Sam Elias has owned La Mia, located on Gratiot Avenue in Clinton Township, for the past three years. He has seen business drop in half since the beginning of the pandemic.

Sam Elias has owned La Mia, located on Gratiot Avenue in Clinton Township, for the past three years. He has seen business drop in half since the beginning of the pandemic.

Photo by Nick Mordowanec

Local small business owners reflect on effects of shutdown

By: Nick Mordowanec | C&G Newspapers | Published June 4, 2020


MACOMB COUNTY — On June 1, Gov. Gretchen Whitmer announced moving Michigan into the fourth phase of the Michigan Safe Start Plan, permitting retailers to reopen June 4 and bars and restaurants June 8, but with social distancing guidelines and capacity limits.

Macomb County Executive Mark Hackel issued a statement in response.

“Collectively, we must continue to respond to the public health crisis we all face,” Hackel said June 1. “However, we must be mindful of the economic challenges that are ahead of us. I will continue to advocate for and support our business community, as I trust they will open responsibly when given the opportunity.”

Vicky Rad, director of Macomb County Planning and Economic Development, said June 1 that the county’s economic strategy at the beginning of the year “had to pivot to meet a health crisis, as well as an economic crisis.”

She said “the heart of Macomb County” is the small business community, which makes up about 95% of all county businesses — including manufacturers and mom-and-pop stores. Initial phases in response pertained to determining whether businesses would remain open, addressing the panic and fear of the unknowns in the business community, and then learning how to survive a shutdown.

Small business grants went to 148 businesses, she noted, with more allocation expected due to the Coronavirus Aid, Relief, and Economic Security (CARES) Act, approved by Congress in late March. She said the monies are viewed as “relief dollars,” which won’t wipe away lost income but provide relief in aspects like paying rent or paying employees.

Macomb County received approximately $152 million from the CARES Act. About $10 million of that will go to local municipalities; about $16.5 million toward vulnerable populations; about $32 million toward public health programming, infrastructure and facilities; about $24 million for recouping costs related to labor and IT support, as well as building a stockpile of personal protective equipment; and about $70 million will go to small businesses, in phases throughout the year and done with oversight from the Macomb County Board of Commissioners and auditing firms.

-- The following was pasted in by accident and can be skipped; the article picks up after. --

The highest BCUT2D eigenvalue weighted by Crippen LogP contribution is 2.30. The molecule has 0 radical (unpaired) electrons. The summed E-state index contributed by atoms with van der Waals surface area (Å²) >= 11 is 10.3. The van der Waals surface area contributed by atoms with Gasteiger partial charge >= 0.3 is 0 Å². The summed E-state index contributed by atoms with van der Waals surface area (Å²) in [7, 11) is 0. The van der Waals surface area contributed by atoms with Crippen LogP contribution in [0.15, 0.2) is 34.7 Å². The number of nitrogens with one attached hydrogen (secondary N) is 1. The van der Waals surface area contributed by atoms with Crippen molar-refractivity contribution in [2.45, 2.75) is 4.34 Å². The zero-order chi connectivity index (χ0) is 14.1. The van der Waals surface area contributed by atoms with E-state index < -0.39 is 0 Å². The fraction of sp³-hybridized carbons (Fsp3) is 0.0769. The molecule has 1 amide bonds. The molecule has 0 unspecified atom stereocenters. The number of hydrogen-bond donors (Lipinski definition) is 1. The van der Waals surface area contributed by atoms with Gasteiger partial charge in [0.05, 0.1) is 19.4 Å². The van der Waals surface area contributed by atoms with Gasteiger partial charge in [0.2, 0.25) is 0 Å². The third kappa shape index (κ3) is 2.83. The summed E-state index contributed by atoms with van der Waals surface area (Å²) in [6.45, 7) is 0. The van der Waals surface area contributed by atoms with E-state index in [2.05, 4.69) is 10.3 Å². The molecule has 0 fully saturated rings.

Rad said the next six months involves a different outlook, such as looking at reinvestment options, creative ways to manage today’s realities, identifying safety and health practices to ease back into normalcy, and figuring out how autonomous technologies and remote connectivity can reduce human-to-human contact.

Whitmer’s announcement was “big” for the restaurant community, she said, due to them only functioning through carryout orders and relying on tips.

“Getting the restaurants back up is huge,” she said. “I think that is a really good indicator that we’re seeing the pendulum swing.”

On June 1, the Clinton Township Board of Trustees unanimously passed an ordinance that allows for the review and approval of temporary restaurant seating during a crisis. Clinton Township Supervisor Bob Cannon said it “will help boost the reopening” of such restaurants while still maintaining social distancing guidelines.

However, businesses like gyms, hair salons and indoor movie theaters remain closed indefinitely. Rad said owners who took out their first loans to make payroll, or businesses that for the first time are operating in the “red,” must think long term on how cash flow and income revenue will exceed expenses.

“For us, it’s what can we do to provide some relief for those who have to operate and not operate because the executive orders,” she said. “Will they survive another three months?”

Business comes ‘to a halt’
The last three or so months have been unlike anything ever experienced by small business owners.

Anthony Jekielek, owner of Vintage House Banquets & Catering in Fraser the past 13 years, said everything “kind of came to a halt” March 13. The Utica Road staple is synonymous with St. Patrick’s Day events and food catering for graduations, of which parties have been either postponed or canceled entirely.